Finally, we knew they did come from the abbey cloisters!
The capitals in St Bartholomew’s church in Hyde, on the outskirts of Winchester, have been described as some of the best examples of Romanesque carving (dating from the 12th century) in England.
No less than five are displayed in the church, and they were reputed to have come from the cloisters of the abbey which was situated beside the church. Their presence in the church was a mystery, and no reference to them could be found in the church records kept in Hampshire Record Office. It was only when researching the site as part of the preparations for a community dig on the site of the abbey was the mystery solved. Deep in the archaeological archives of the Hampshire Cultural Trust there were press cuttings from the City of Winchester archaeologist, Sidney Ward Evans, at the time. One described the capitals being found in 1929 in the garden of a street which was on the site of the abbey church.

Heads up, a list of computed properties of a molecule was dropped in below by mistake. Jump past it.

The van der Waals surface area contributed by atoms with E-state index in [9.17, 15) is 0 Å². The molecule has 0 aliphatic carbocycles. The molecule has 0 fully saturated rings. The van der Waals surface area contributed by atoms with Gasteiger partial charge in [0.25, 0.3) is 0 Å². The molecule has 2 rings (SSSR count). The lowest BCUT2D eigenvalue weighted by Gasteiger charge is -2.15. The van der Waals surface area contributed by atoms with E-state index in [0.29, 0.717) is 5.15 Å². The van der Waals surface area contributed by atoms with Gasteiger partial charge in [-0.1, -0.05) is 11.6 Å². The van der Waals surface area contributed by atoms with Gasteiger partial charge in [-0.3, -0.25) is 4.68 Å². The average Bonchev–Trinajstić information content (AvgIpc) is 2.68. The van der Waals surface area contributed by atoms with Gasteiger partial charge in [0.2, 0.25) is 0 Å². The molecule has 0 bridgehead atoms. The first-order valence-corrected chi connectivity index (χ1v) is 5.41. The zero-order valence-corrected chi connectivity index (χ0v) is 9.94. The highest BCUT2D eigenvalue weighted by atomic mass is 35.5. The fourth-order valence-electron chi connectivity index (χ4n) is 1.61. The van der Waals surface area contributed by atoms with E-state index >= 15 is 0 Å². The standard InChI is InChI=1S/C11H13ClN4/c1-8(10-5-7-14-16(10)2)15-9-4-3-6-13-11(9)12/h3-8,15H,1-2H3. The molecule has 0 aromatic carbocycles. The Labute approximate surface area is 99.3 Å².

The abbey site was the subject to many excavations in the last 300 years, but none on the site of the cloisters. This was to change with a series of three community digs, organised by local community group , Hyde900, in 2016-18. These revealeded many more pieces of the cloister arches – all found to be matching the capitals (and a so-called springer stone) in the local church.